Scotland’s hidden wonders: Scotland’s Secret Bunker

A policeman patrols the entrance to The Secret Bunker near Crail in Fife. Picture: Robert Perry
A policeman patrols the entrance to The Secret Bunker near Crail in Fife. Picture: Robert Perry
Share this article
1
Have your say

An atmospheric relic of the Cold War, Scotland’s Secret Bunker, in Fife, gives a glimpse into an alternate future where Scotland’s elite would have governed from underground

WHAT IS IT?

The red-tiled and stone bungalow may appear to be a normal Fife farmhouse, but it conceals something extraordinary: a nuclear bunker and command centre that was stashed 100 feet underground for over 40 years until its decommissioning in 1992.

The site itself occupies 24,00 sq ft over two levels. A three-tonne blast-proof door protects the entrance to the bunker at the end of a 150ft-long tunnel, with the bunker containing a command centre, dormitories, chapel and a BBC broadcasting studio.

Scotland’s secret seat of government would’ve been a home for prominent Scottish politicians, defence experts and other beauracratic personnel.

WHERE IS IT?

Two children try out Scotland's Secret Bunker in Fife. Picture: TSPL

Two children try out Scotland's Secret Bunker in Fife. Picture: TSPL

Scotland’s Secret Bunker used to be a hidden site of utmost importance to the RAF and Ministry of Defence alike. These days, anyone can visit the attraction, approximately three miles north of Anstruther. To get there, you can take the B940 road via car or bus before reaching a short private road, where the bunker is located. A bus stop one mile away from the bunker also services the nearby towns of Anstruther and St Andrews.

WHEN WAS IT BUILT?

Built only six years after the end of the Second World War, Troywood was originally used as a radar station to detect intrusions on British airspace from the East, but the pace of technology soon rendered it obsolete. It was repurposed as a nuclear command centre in the 1970s before falling into disuse at the end of the 1980s following the fall of the Soviet Union.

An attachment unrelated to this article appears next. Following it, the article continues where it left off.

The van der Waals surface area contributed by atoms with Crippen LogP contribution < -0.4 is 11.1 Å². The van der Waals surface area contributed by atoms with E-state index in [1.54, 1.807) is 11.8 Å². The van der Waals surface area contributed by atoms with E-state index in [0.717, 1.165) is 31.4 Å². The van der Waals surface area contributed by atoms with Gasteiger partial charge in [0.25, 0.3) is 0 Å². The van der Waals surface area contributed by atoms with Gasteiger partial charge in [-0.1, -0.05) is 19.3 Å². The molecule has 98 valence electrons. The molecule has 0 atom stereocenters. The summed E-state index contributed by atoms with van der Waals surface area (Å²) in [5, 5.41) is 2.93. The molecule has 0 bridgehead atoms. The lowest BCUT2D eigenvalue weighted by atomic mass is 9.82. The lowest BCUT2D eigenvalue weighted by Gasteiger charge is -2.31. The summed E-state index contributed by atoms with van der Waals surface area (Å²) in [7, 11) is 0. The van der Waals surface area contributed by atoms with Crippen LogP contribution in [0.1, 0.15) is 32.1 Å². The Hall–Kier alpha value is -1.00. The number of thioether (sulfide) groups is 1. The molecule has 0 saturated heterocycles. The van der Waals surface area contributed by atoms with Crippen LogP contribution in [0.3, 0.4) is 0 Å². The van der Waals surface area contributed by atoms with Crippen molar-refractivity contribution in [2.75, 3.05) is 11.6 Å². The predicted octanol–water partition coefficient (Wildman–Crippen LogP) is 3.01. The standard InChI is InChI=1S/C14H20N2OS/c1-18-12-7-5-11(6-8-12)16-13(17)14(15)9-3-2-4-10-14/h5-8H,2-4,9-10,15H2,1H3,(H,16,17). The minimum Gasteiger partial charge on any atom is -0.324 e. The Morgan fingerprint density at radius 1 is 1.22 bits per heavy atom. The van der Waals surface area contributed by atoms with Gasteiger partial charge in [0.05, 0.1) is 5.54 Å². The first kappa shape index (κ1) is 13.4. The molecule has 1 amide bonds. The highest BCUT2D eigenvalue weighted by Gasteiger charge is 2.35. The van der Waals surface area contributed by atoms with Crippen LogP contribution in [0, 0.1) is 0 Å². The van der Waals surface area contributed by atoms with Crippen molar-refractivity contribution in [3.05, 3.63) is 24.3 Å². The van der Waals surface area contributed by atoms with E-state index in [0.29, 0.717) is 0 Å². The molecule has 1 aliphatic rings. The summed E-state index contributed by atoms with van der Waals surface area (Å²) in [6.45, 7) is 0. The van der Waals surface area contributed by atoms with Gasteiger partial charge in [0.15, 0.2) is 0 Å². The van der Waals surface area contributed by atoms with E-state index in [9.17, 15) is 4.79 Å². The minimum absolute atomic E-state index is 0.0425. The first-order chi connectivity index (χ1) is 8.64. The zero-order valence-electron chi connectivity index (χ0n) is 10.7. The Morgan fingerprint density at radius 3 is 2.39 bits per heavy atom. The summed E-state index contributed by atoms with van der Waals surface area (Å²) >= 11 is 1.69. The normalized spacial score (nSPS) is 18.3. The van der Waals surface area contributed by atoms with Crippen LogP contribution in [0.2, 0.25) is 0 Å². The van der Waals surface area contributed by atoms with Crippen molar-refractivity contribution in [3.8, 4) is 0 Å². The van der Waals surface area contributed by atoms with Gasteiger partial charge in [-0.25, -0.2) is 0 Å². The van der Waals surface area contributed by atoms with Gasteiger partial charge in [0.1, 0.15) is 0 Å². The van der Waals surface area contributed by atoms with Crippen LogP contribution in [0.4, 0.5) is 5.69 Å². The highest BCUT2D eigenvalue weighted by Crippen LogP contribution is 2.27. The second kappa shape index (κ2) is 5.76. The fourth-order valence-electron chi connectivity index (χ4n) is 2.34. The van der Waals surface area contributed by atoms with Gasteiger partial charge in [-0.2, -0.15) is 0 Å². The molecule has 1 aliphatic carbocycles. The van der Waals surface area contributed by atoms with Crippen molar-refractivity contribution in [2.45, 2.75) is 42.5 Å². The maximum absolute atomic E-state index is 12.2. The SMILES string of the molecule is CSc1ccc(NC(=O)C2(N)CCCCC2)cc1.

In 1993, one year after its decommissioning, the bunker was purchased by two brothers who opened it in 1994 as a tourist attraction.

Scotland's Secret Bunker has masses of period equipment from the Cold War era. Picture: TripAdvisor

Scotland's Secret Bunker has masses of period equipment from the Cold War era. Picture: TripAdvisor

WHO DESIGNED IT?

Following standard Ministry of Defence protocol for a “Rotor” radar station, the Troywood bunker was given an “entrance bungalow” reinforced with steel behind the brickwork to protect the guards within.

In order to help the bunker blend into its Scottish surroundings, it was given its distinctive red roof tiles that have retained to this day.

IS IT A TOURIST ATTRACTION?

Dormitories were provided for junior staff, while senior government ministers would have their own private bedrooms. Image: TripAdvisor

Dormitories were provided for junior staff, while senior government ministers would have their own private bedrooms. Image: TripAdvisor

Scotland’s Secret Bunker is one of the country’s most popular military attractions and is open during the spring and summertime. With an extensive collection of Second World War and Cold War-era exhibits, the bunker includes weapons, personal and official documents and military vehicles on-site.

IS THERE OTHER INSTALLATIONS LIKE IT?

Two other sites within Scotland are comparable to the Secret Bunker, with ex-PoW camp Cultybraggan in West Perthshire briefly realised as a Regional Government Headquarters post following the closure of Troywood. It, too, succumbed to cost-cutting measures after the Cold War, and it stopped being used by the military in 2004 and sold to the Comrie Development Trust with its fate uncertain.

West of Edinburgh lies Barnton Quarry, near Clermiston Road. After RAF use in the Second World War was discontinued, it too was renovated into a nuclear bunker before its identity was revealed by the rogue Spies for Peace activist group in 1963. It is currently abandoned due to the spread of asbestos following a fire in the 1990s.

DID SCOTLAND REALLY BELIEVE IT WAS IN DANGER OF NUCLEAR ATTACK?

Despite intense diplomatic efforts across Europe, it appears that the whole country was preparing extensively for the worst-case scenario. Had nuclear conflict ever taken place, members of the then-Scottish Office, British Telecom, the BBC and cabinet ministers would have been taken to any one of the three Scottish or 11 other Regional Seats of Government scattered throughout the UK.